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David's Disastrous Census of Israel

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Question:  Please explain the 2nd Samuel 24:1 verse and another one that puzzles me 2 Samuel 24:24 and 1st Chronicles 21:24-26.

Response:  The other passage to add to the mix here is 1st Chronicles 21:1, where we are told that it was Satan who incited David to conduct the census. Both of these pairs of passages are examples of instances where Chronicles provides us with additional information, something it often does, even though it is more synoptic than Samuel (covering, as it does, Jewish history from the beginning [by way of genealogy] to the decree of Cyrus marking the beginning of the end of the Babylonian exile). The price "discrepancy" of 50 shekels in Samuel and 600 in Chronicles is only apparent (cf. the "NIV Study Bible" note in loc. 1Chron.21:25). The Samuel price is only for the oxen and their equipment (cf. Ex.21:32: the price of a gored slave being 30 shekels of silver; also cf. Gen.37:28), while the Chronicles' price is only for the land (which, incidentally, became the site of the temple). The way the Samuel passage is written in the Hebrew, it is very easy to take the 50 shekels as payment for land and animals, but also possible (and preferable) to translate ... "so he bought the threshing floor [price not disclosed], and the oxen [he bought] for 50 shekels of silver". Chronicles gives us the additional information that the place (i.e., the maqom, not just the threshing floor and no mention of oxen) cost David much more: 600 gold shekels. Now in Greek times, a ratio of 12:1 silver to gold was common, and such a comparison here would yield a price for the land 144 times more costly than that for the oxen and gear. This makes sense as a price for the future temple site and full value exchange (generously estimated) for Araunah's ancestral possession.

On the census, first, numbering within the Lord's holy nation was an act not to be taken lightly, because, in doing so, one "set apart" or "sanctified" those so numbered. A redemption price for those counted was thus required (Ex.30:1-11), for, obviously, none of us is pure enough to stand before the Lord on our own works - we have to have someone "pay the price" for us (a type of the redemptive work of Jesus Christ: 1Pet.1:18-19; and cf.1Cor.6:20; 7:23; Gal.4:5; Tit.2:14; 2Pet.2:1 etc.). Therefore, conducting an unauthorized census within Israel (and one without redemption) invited the Lord's scrutiny or "visitation", a terrifying prospect under the best of circumstances, and doubly so here for it was for the sins of the nation that the Lord instigated this process in the first place. It is no accident that what stops the plague in the end is David's costly sacrifice on the future temple mount, a symbolic foretaste of all the other symbolic sacrifices which would also presage our Lord's ultimate, efficacious and real sacrifice for all mankind which was to end the plague of death forever for all who would turn to Him.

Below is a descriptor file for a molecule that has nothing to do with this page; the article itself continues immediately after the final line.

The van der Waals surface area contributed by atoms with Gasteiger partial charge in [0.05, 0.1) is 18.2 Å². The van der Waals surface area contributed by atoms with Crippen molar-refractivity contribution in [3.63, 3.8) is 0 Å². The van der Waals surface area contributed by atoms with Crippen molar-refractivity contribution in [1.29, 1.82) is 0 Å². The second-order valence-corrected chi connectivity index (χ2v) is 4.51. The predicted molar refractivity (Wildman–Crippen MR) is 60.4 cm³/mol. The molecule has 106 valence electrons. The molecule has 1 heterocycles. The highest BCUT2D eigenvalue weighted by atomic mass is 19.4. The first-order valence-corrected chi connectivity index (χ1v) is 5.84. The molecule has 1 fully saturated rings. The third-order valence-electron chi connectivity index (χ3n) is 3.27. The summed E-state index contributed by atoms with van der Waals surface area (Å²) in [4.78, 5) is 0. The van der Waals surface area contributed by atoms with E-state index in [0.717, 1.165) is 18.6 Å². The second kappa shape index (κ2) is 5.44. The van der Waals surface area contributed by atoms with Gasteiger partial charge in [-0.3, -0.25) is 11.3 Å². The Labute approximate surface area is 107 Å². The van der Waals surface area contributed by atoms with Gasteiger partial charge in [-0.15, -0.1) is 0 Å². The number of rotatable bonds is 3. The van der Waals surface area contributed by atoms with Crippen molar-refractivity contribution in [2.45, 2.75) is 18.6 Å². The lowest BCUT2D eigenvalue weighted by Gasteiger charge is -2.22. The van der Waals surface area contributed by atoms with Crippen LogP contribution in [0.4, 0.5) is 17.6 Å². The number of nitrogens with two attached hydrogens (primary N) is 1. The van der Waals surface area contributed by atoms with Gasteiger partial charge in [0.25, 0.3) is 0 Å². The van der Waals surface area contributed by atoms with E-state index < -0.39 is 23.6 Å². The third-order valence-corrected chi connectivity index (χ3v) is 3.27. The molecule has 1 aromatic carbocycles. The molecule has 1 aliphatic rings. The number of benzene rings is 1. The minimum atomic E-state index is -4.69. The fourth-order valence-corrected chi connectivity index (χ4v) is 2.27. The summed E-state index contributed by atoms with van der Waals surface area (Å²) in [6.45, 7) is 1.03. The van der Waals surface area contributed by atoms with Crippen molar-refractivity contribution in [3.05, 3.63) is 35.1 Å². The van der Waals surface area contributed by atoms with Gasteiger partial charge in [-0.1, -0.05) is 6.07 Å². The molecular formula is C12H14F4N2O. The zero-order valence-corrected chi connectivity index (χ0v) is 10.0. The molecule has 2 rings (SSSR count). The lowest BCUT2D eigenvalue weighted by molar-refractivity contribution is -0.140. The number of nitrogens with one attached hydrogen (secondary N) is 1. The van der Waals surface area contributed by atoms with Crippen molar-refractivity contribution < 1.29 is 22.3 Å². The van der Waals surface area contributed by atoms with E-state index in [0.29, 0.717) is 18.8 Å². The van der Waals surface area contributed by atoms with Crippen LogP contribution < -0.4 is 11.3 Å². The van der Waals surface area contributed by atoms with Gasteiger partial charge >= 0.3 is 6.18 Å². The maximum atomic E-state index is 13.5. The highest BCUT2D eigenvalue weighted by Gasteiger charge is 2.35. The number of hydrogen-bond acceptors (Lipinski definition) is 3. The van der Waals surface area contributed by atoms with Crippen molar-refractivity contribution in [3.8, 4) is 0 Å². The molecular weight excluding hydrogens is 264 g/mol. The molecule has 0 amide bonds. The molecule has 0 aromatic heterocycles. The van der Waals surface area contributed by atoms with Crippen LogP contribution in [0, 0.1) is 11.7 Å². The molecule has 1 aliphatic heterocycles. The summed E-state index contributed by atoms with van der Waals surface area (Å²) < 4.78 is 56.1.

As to the role of the devil in this process, we may say that all things are under God's control and that He is free to utilize any and all creature activity to further His own righteous ends. Therefore, the fact that God and Satan are mentioned as "instigators" in the respective books is not contradictory. We see this sort of thing in our own lives too, for what believer is there who has never experienced God's deliverance and ultimate good flowing from what had originally been our own faithless acts (He works everything out for the good of those who love Him: Rom.8:28)? Everything that happens in history is part of the ordained plan and will of God, so that such instances are innumerable. Other specific examples in the Bible of God using, in particular, the activities of evil spirits to further His own ends include:

    a. God's permissive testing of Job (Job 1:12; 2:6).

    b. The evil spirit sent by God to Abimelech and the citizens of Shechem (Jdg. 9:23).

    c. The evil spirit from the Lord who vexes Saul (1Sam.16:14; 18:10).

    d. Micah's story of the evil spirit who volunteers to deceive the king (1Ki.22:19-23).

    e. The unleashing of demonic forces to warn and to punish the earth during the tribulation (Rev.9:1-19).

See section III.5 of the Satanic Rebellion: Part 4 for more details on this last point.

Hope this gets to the nub of your questions.

Yours in Christ,

Bob L.


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